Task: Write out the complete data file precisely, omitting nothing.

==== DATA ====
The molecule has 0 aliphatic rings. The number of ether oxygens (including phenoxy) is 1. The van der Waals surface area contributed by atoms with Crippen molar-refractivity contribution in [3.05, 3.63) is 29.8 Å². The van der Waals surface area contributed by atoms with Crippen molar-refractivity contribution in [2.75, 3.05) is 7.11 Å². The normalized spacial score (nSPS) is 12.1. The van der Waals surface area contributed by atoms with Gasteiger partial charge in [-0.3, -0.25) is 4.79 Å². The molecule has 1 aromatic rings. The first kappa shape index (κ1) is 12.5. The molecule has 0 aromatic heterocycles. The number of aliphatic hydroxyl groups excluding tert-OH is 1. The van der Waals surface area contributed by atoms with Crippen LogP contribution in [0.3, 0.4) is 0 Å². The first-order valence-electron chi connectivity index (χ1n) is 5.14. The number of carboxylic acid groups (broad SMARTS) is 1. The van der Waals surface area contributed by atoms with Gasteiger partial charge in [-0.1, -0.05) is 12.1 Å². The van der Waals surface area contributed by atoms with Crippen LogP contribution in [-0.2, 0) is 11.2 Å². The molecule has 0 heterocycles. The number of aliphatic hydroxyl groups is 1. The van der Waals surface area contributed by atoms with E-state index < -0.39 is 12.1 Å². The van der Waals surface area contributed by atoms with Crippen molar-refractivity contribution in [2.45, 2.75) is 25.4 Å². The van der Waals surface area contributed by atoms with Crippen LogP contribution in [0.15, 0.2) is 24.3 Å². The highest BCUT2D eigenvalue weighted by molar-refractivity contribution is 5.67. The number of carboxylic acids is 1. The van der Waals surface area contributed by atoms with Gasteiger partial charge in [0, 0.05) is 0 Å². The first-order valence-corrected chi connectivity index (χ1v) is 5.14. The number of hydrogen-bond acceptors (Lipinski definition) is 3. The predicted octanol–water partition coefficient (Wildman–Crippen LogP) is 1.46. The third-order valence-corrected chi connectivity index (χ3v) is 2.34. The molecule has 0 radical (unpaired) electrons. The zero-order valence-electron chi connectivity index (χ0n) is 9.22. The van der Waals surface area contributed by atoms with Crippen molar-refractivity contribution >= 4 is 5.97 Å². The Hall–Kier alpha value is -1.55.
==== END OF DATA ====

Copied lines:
The molecule has 0 aliphatic rings. The number of ether oxygens (including phenoxy) is 1. The van der Waals surface area contributed by atoms with Crippen molar-refractivity contribution in [3.05, 3.63) is 29.8 Å². The van der Waals surface area contributed by atoms with Crippen molar-refractivity contribution in [2.75, 3.05) is 7.11 Å². The normalized spacial score (nSPS) is 12.1. The van der Waals surface area contributed by atoms with Gasteiger partial charge in [-0.3, -0.25) is 4.79 Å². The molecule has 1 aromatic rings. The first kappa shape index (κ1) is 12.5. The molecule has 0 aromatic heterocycles. The number of aliphatic hydroxyl groups excluding tert-OH is 1. The van der Waals surface area contributed by atoms with Crippen LogP contribution in [0.3, 0.4) is 0 Å². The first-order valence-electron chi connectivity index (χ1n) is 5.14. The number of carboxylic acid groups (broad SMARTS) is 1. The van der Waals surface area contributed by atoms with Gasteiger partial charge in [-0.1, -0.05) is 12.1 Å². The van der Waals surface area contributed by atoms with Crippen LogP contribution in [-0.2, 0) is 11.2 Å². The molecule has 0 heterocycles. The number of aliphatic hydroxyl groups is 1. The van der Waals surface area contributed by atoms with E-state index < -0.39 is 12.1 Å². The van der Waals surface area contributed by atoms with Crippen molar-refractivity contribution in [2.45, 2.75) is 25.4 Å². The van der Waals surface area contributed by atoms with Crippen LogP contribution in [0.15, 0.2) is 24.3 Å². The highest BCUT2D eigenvalue weighted by molar-refractivity contribution is 5.67. The number of carboxylic acids is 1. The van der Waals surface area contributed by atoms with Gasteiger partial charge in [0, 0.05) is 0 Å². The first-order valence-corrected chi connectivity index (χ1v) is 5.14. The number of hydrogen-bond acceptors (Lipinski definition) is 3. The predicted octanol–water partition coefficient (Wildman–Crippen LogP) is 1.46. The third-order valence-corrected chi connectivity index (χ3v) is 2.34. The molecule has 0 radical (unpaired) electrons. The zero-order valence-electron chi connectivity index (χ0n) is 9.22. The van der Waals surface area contributed by atoms with Crippen molar-refractivity contribution >= 4 is 5.97 Å². The Hall–Kier alpha value is -1.55.